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Researchers Find Link Between Alcoholism and Vulnerability

Update Date: Mar 26, 2013 12:27 PM EDT

New research sheds light into why certain people might develop an addiction to alcohol. Although people often believe that alcoholism runs in the family, there might be more underlying factors that contribute to one's vulnerability to the drug. According to new research, Jeff Weiner, Ph.D., a professor of physiology and pharmacology at Wake Forest Baptist and his research team found that certain character traits and individual responses to alcohol can be observed as markers for alcoholism. However, the researchers could not conclude why these character traits develop in certain people and lead to an increase in vulnerability for the disease.

The research team observed the behavioral patterns of individual mice that were bred to have similar genetic variations to humans when they were given a daily dosage of alcohol. The researchers understood that a mouse that is given alcohol daily would tend to more stimulated and active. Instead of comparing mice to a control group of mice without any alcohol, the researchers decided to evaluate each mouse's reaction to the alcohol. The researchers, however, did use a control group as a base in the study. They found that alcoholism occurred in mice that developed an increase in locomotor sensitization, which is an increase in activity due to constant alcohol exposure. Not every single mouse in the experimental group developed an addiction.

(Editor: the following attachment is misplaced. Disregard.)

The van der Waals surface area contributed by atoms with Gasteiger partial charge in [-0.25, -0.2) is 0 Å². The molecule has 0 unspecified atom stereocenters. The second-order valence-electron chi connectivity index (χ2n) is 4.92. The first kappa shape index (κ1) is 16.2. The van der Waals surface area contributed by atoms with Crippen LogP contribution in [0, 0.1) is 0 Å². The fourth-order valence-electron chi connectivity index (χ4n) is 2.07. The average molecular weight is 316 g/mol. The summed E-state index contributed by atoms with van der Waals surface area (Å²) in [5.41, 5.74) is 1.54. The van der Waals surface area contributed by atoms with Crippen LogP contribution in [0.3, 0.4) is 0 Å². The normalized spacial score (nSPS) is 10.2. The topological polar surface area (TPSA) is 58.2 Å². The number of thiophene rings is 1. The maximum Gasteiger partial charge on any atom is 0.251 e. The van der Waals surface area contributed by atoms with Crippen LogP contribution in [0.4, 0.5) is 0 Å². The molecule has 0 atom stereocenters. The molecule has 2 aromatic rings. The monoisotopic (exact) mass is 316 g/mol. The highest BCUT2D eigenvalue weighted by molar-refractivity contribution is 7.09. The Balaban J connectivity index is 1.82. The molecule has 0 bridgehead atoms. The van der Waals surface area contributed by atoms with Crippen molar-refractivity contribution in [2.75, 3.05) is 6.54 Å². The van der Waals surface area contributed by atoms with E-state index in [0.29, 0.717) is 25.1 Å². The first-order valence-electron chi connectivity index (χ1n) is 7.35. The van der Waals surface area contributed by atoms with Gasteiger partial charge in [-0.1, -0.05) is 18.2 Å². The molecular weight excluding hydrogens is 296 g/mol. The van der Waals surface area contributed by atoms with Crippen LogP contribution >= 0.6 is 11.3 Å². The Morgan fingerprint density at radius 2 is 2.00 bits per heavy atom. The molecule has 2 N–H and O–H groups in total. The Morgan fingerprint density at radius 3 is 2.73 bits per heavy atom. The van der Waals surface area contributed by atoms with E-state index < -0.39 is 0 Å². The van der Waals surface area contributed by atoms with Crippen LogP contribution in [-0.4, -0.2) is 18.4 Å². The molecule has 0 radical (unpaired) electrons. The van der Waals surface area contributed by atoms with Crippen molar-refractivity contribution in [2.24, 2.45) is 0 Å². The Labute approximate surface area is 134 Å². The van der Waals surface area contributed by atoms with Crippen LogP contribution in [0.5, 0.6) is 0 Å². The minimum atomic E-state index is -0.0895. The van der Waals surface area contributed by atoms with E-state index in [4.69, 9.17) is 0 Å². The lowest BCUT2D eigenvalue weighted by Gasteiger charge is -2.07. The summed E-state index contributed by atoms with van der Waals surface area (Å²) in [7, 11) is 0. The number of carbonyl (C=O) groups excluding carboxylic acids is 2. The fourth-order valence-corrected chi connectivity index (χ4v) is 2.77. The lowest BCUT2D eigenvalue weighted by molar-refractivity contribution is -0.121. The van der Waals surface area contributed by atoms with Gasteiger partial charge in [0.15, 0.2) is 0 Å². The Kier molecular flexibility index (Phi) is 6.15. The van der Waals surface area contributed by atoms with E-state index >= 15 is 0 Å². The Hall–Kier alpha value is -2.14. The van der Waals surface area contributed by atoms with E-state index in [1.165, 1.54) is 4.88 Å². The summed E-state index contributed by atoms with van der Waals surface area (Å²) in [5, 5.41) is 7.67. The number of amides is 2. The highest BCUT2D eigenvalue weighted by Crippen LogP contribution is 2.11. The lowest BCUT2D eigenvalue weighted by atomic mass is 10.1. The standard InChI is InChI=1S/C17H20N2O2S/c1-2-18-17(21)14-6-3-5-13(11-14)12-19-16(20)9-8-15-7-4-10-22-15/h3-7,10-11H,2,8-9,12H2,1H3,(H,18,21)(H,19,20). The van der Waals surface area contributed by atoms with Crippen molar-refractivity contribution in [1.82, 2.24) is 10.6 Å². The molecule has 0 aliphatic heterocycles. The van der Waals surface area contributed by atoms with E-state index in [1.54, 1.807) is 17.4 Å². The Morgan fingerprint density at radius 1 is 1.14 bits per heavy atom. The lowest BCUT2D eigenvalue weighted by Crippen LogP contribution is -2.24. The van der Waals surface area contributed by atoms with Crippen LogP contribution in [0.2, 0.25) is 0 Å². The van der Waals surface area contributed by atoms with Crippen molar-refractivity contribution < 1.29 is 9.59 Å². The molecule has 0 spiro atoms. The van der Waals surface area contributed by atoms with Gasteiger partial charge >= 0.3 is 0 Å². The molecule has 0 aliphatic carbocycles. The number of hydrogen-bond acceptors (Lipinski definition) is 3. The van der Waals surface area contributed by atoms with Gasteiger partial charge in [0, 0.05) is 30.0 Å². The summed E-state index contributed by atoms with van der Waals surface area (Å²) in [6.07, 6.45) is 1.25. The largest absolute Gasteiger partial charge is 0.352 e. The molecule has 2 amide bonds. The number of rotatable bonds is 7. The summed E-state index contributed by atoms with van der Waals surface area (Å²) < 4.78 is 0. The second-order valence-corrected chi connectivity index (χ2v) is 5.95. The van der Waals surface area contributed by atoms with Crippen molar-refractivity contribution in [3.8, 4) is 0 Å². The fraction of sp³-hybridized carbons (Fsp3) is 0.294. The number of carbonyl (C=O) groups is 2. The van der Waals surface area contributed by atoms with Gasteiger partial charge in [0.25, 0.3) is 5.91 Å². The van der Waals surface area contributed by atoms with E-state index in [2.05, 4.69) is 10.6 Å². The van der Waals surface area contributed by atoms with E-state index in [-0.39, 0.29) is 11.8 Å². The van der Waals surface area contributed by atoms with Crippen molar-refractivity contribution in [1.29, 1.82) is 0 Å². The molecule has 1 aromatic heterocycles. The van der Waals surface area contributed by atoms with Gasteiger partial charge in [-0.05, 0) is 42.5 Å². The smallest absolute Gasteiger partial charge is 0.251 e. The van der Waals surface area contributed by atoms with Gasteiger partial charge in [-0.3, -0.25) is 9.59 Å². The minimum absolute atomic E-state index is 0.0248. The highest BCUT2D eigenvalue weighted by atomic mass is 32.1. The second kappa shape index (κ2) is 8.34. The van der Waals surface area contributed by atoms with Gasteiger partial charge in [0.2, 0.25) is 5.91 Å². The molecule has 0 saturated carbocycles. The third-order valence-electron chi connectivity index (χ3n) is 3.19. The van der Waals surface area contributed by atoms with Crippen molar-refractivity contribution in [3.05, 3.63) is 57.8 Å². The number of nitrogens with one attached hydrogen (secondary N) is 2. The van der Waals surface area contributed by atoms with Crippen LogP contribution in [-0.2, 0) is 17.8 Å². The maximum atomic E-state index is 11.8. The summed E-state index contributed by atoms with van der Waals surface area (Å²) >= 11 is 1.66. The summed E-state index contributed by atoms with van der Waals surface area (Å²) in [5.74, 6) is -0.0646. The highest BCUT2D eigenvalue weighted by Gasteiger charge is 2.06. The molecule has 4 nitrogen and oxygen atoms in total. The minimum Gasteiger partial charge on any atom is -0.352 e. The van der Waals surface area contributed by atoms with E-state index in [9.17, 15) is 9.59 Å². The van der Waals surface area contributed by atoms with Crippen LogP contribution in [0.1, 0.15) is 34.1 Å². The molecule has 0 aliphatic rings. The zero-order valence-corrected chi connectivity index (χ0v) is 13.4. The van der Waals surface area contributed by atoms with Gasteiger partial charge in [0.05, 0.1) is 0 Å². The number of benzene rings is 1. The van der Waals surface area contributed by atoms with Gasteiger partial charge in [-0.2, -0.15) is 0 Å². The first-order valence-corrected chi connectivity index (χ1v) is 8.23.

"We found large variations in the development of locomotor sensitization in alcohol in these mice, with some showing robust sensitization and others showing no more of a change in locomotor activity than control mice given daily saline injections. Surprisingly, when all of the alcohol-exposed mice were given an opportunity to voluntarily drink alcohol, those that had developed sensitization drank more than those that did not. In fact, the alcohol-treat mice that failed to develop sensitization drank no more alcohol than the saline-treated control group," the researchers noted.

The researchers looked into the brains of the mice that developed robust sensitization and found that these mice's brains did not form brain neuroplasticity normally, which changed how their brains might have reacted to certain drugs like alcohol and cocaine. Due to the deficits in the brain, the mice appeared to be more vulnerable to alcohol. The researchers, however, could not figure out the underlying biological mechanisms that cause this increase in vulnerability.

"We know that some people are much more vulnerable to alcoholism than others, just like some people have a vulnerability to cancer or heart disease. We don't have a good understanding of what causes this vulnerability, and that's a big question. But if we can figure it out, we may be able to better identify people at risk, as well as gain important clues to help develop better drugs to treat the disease," Weiner stated.

It appears that certain individuals react differently when given alcohol. However, the difference in reactions could not be explained. Therefore, more research needs to be done regarding how certain areas of the brain might make humans more vulnerable to alcohol and how these areas of the brain develop.

The study was published in the Journal of Neuroscience

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